Trudeau scholar interest is in climate change law
September 13, 2017
A hairstylist, astronaut, chef and psychologist.
Those were Sarah Mason-Case’s childhood career aspirations until her father – assistant deputy minister Patrick Case – convinced her to pursue law.
“Social justice was the core value that brought my family together,” she said. “My father saw law as an instrument to social justice and he convinced me at an early stage in my life that, from a strategic point of view, going to law school would be a good way to advance social justice. At first, I was hesitant because law is also responsible in many ways for a lot of the constraints that hold people down in society. My dad told me that I need to understand the way things work to be able to change them for the better.”
Mason-Case took her dad’s advice and it has paid off.
The doctoral candidate is a 2017 Pierre Elliott Trudeau Foundation Scholar.
The three-year doctoral scholarship provides recipients with an opportunity to work in an engaged and inspiring community of fellows, mentors and other scholars who support their professional growth.
Her research examines what the process of lawmaking to control climate change entails at international, domestic and transnational levels of governance. Focussing on the plurality of legal practices in global relations, her work analyzes the social interactions of diverse state and non-state actors that generate, diffuse and institutionalize climate law in communities of practice.
“The work that I do in my doctoral research is to consider climate change law which really is a new area of law that’s emerging,” said Mason-Case who is in the University of Toronto’s doctor of juridical science program. “It is not a cohesive discipline like contact law. It is really sprawling across different sectors and it calls into question all sorts of issues around equality and disparities across countries and within communities in countries that may be particularly vulnerable to the effects of climate change.
“That research falls very well within the Trudeau Foundation mandate which is to advance research for effective policy-making around issues such as human rights, pluralism, citizenship, environmental sustainability and so on. I think that the subject matter of my research really fits well within what the Trudeau Foundation community does. It is a supportive community for me in terms of advancing my own research. But beyond the specific topic of my doctoral program, the Trudeau community really is a very supportive collective of people who have similar values around human rights and equality in Canada and really multiculturalism from a pluralist perspective.”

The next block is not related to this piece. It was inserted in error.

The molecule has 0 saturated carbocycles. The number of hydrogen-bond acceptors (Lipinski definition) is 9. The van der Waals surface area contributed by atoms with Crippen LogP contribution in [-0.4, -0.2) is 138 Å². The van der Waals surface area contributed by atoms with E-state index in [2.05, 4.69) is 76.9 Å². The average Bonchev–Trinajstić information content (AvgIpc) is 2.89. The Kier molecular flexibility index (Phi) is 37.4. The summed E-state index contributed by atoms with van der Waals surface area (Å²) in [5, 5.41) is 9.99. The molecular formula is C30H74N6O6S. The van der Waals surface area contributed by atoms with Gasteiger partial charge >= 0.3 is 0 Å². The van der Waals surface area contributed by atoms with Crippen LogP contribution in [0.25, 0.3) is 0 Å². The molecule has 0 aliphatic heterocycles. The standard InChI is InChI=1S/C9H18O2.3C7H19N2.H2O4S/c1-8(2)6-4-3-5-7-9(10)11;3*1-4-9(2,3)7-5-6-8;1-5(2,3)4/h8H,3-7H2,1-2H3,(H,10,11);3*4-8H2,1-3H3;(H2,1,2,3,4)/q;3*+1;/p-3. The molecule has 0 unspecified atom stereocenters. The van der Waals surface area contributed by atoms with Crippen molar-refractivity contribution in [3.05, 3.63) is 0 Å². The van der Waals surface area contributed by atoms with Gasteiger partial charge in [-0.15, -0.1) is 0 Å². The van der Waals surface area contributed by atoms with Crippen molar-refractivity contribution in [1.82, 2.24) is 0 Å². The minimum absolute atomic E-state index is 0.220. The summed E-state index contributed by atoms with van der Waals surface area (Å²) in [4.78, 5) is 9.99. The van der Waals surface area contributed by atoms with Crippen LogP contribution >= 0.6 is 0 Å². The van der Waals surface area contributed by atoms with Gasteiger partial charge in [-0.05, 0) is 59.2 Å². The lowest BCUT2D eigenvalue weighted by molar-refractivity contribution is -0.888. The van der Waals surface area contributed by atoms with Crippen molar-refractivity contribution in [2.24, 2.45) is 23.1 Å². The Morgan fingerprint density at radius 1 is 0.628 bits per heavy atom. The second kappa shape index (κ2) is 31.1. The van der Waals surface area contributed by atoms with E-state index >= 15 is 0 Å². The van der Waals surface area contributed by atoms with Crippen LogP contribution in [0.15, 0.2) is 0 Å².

‘Practices of Legality in International Law: Diversity, Contestation and the Evolving Climate Regime’ is Mason-Case’s thesis title.
She noted that climate change is a global and inevitable challenge that affects people differently.
“It is a common problem and common responsibility that has to be addressed,” Mason-Case said. “But this kind of diversity in the cause and effects of climate change causes friction and contestation and we can see that in Canada among different communities like the Indigenous communities and the federal government position on provinces that may be debating climate change policy with the national government and local communities that might be poor, marginalized and vulnerable to the effects of climate change as was seen recently with Hurricane Harvey and the major storms in the Caribbean.
“My doctoral research really looks at diversity and perspectives around climate change, focussing on different communities to see how they formulate different ideas about how the law should address climate change, where those tensions are and where the possibilities are for co-operation. But my focus really is on international law. It’s about how all these communities feed into the elaboration of law at the international level from the bottom up and back down again through these kinds of social interactive processes.”
Mason-Case, who has taught climate law and governance at Osgoode Hall Law School for the past three years, said higher levels of education are needed to increase people’s understanding of climate change.